Iraqi Youth Turn an ISIL Prison into a Space for Healing 

Top photos show the safe space as it was left after the war. Bottom photos show the space after youth activists and volunteers completed their rehabilitation. UNFPA Iraq

Peeling paint. Shattered windows. Piles of bricks and tiles layered with dust. This was what youth activists in Iraq’s Anbar governate had to work with when they rehabilitated a former ISIL prison into a safe space last year.  

Before the war broke out in 2014, the building had housed an office of Iraq’s Ministry of Youth and Sport. But then ISIL took over Anbar and the space became a prison, including for children. It was a dark time for the community and many lived in constant fear. 

Anbar has been at peace since the end of 2017, but until recently, the prison stood as a bleak reminder of the past. In 2018, UNFPA supported the conversion of two rooms in the building for peace-building activities. UNFPA finally raised enough funds to complete the project in 2021. Then youth activists and volunteers from Anbar led the rehabilitation of the prison into a youth safe space.  

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At the safe space, youth play sports, build community, and can attend UNFPA sessions on life and social skills, civic engagement, peace building, and reproductive health topics like family planning, menstruation, and awareness of gender-based violence. UNFPA Iraq

Open for Healing

Today, Iraq’s Ministry of Youth and Sport runs the center. UNFPA provides sessions on life and social skills, civic engagement, and peace building. We also support sessions on reproductive health topics like family planning, menstruation, and awareness of gender-based violence. Each week, dozens of youth aged 10-30 access the space for these sessions, as well as to play sports and build friendships.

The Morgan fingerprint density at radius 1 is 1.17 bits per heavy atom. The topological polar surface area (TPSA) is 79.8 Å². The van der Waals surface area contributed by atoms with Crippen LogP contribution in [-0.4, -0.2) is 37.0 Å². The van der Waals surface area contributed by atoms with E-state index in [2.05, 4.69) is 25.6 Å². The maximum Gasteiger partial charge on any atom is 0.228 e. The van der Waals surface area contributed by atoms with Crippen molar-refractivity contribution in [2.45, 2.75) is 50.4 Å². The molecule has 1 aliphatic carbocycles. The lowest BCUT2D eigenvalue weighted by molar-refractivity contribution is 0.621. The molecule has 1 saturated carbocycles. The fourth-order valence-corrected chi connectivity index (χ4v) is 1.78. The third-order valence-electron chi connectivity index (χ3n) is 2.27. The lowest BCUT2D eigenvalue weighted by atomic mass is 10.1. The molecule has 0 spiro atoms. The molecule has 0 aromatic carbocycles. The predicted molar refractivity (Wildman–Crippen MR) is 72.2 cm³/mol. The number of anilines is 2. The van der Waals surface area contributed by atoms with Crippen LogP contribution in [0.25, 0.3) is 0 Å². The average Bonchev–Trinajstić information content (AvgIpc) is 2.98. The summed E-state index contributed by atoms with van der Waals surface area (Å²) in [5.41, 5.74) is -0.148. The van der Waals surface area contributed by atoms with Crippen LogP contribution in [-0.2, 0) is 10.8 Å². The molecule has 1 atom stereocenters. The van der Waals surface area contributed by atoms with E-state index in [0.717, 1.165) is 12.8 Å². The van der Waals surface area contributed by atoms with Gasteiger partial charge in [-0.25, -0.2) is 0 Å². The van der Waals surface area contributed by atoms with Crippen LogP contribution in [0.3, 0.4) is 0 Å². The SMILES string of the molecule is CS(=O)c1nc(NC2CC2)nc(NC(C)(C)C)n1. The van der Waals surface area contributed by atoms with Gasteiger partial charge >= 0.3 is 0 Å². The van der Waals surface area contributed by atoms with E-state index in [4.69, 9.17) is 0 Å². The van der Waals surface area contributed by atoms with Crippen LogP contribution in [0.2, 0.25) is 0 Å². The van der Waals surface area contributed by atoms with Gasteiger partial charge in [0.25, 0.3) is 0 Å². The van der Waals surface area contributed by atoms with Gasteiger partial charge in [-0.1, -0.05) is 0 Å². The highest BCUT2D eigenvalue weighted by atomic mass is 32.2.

The center has special meaning for some attendees—those who were detained there during the war. Salwa Moussa, a communications specialist with UNFPA, explained that the rehabilitation of the safe space, though difficult, has been a source of hope for youth who were imprisoned. What was once a site of terror and punishment is now a place where they can rebuild their communities and lives.  

Dr. Rita Columbia, UNFPA’s Representative in Iraq, said, “I am very proud of the young volunteers who had a dream and made it a reality.”  

Thank you for supporting the dreams of youth like those who lived through the ISIL occupation of Anbar. You make it possible to be there for them, and every woman and girl, no matter what. Donate today to continue reaching those in need of lifesaving sexual and reproductive health care.  

Special thanks to Salwa Moussa for her help with this article. Read her piece about the safe space here.  

Dana Kirkegaard
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